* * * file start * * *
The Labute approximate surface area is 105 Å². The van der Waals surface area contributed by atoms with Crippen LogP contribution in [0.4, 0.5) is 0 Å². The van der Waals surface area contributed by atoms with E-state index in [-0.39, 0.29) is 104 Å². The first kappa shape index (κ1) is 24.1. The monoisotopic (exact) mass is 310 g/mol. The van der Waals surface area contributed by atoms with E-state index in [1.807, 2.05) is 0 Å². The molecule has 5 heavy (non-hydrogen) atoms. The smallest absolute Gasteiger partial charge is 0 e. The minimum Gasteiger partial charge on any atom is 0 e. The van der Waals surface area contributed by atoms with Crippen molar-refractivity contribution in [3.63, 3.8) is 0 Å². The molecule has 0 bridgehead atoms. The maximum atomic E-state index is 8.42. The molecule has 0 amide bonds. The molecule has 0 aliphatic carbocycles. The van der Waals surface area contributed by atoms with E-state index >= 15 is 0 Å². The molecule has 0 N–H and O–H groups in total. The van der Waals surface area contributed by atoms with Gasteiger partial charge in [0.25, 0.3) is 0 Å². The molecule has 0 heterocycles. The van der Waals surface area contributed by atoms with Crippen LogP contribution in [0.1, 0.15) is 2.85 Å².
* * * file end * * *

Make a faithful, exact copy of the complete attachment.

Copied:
The Labute approximate surface area is 105 Å². The van der Waals surface area contributed by atoms with Crippen LogP contribution in [0.4, 0.5) is 0 Å². The van der Waals surface area contributed by atoms with E-state index in [-0.39, 0.29) is 104 Å². The first kappa shape index (κ1) is 24.1. The monoisotopic (exact) mass is 310 g/mol. The van der Waals surface area contributed by atoms with E-state index in [1.807, 2.05) is 0 Å². The molecule has 5 heavy (non-hydrogen) atoms. The smallest absolute Gasteiger partial charge is 0 e. The minimum Gasteiger partial charge on any atom is 0 e. The van der Waals surface area contributed by atoms with Crippen molar-refractivity contribution in [3.63, 3.8) is 0 Å². The molecule has 0 bridgehead atoms. The maximum atomic E-state index is 8.42. The molecule has 0 amide bonds. The molecule has 0 aliphatic carbocycles. The van der Waals surface area contributed by atoms with E-state index >= 15 is 0 Å². The molecule has 0 N–H and O–H groups in total. The van der Waals surface area contributed by atoms with Gasteiger partial charge in [0.25, 0.3) is 0 Å². The molecule has 0 heterocycles. The van der Waals surface area contributed by atoms with Crippen LogP contribution in [0.1, 0.15) is 2.85 Å².